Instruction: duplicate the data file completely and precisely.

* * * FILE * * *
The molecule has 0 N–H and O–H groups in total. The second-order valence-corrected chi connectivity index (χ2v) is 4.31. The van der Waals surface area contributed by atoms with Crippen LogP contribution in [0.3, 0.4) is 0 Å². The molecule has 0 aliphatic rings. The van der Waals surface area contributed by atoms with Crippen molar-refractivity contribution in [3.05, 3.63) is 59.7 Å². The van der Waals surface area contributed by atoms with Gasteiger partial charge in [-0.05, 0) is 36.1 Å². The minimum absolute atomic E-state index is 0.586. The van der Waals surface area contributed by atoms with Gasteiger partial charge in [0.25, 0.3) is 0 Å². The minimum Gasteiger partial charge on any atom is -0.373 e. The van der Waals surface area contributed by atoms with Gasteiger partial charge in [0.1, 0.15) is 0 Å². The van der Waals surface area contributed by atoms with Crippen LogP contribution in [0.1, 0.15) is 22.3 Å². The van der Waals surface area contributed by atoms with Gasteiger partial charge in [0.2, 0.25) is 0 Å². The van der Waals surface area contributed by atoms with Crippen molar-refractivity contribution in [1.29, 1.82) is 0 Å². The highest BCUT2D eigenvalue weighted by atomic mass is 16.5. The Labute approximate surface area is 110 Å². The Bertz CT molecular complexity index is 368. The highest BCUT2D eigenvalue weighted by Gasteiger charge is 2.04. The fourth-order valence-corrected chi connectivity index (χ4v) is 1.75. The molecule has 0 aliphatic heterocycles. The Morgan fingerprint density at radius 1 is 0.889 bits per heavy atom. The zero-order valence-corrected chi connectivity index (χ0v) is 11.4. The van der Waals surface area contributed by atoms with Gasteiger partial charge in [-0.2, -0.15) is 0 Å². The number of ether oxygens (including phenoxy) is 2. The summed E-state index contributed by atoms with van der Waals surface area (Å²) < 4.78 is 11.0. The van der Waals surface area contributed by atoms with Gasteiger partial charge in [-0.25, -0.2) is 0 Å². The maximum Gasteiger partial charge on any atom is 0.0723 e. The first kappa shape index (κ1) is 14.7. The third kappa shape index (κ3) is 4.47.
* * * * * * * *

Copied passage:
The molecule has 0 N–H and O–H groups in total. The second-order valence-corrected chi connectivity index (χ2v) is 4.31. The van der Waals surface area contributed by atoms with Crippen LogP contribution in [0.3, 0.4) is 0 Å². The molecule has 0 aliphatic rings. The van der Waals surface area contributed by atoms with Crippen molar-refractivity contribution in [3.05, 3.63) is 59.7 Å². The van der Waals surface area contributed by atoms with Gasteiger partial charge in [-0.05, 0) is 36.1 Å². The minimum absolute atomic E-state index is 0.586. The van der Waals surface area contributed by atoms with Gasteiger partial charge in [0.25, 0.3) is 0 Å². The minimum Gasteiger partial charge on any atom is -0.373 e. The van der Waals surface area contributed by atoms with Gasteiger partial charge in [0.1, 0.15) is 0 Å². The van der Waals surface area contributed by atoms with Crippen LogP contribution in [0.1, 0.15) is 22.3 Å². The van der Waals surface area contributed by atoms with Gasteiger partial charge in [0.2, 0.25) is 0 Å². The van der Waals surface area contributed by atoms with Crippen molar-refractivity contribution in [1.29, 1.82) is 0 Å². The highest BCUT2D eigenvalue weighted by atomic mass is 16.5. The Labute approximate surface area is 110 Å². The Bertz CT molecular complexity index is 368. The highest BCUT2D eigenvalue weighted by Gasteiger charge is 2.04. The fourth-order valence-corrected chi connectivity index (χ4v) is 1.75. The molecule has 0 aliphatic heterocycles. The Morgan fingerprint density at radius 1 is 0.889 bits per heavy atom. The zero-order valence-corrected chi connectivity index (χ0v) is 11.4. The van der Waals surface area contributed by atoms with Gasteiger partial charge in [-0.2, -0.15) is 0 Å². The number of ether oxygens (including phenoxy) is 2. The summed E-state index contributed by atoms with van der Waals surface area (Å²) < 4.78 is 11.0. The van der Waals surface area contributed by atoms with Gasteiger partial charge in [-0.25, -0.2) is 0 Å². The maximum Gasteiger partial charge on any atom is 0.0723 e. The first kappa shape index (κ1) is 14.7. The third kappa shape index (κ3) is 4.47.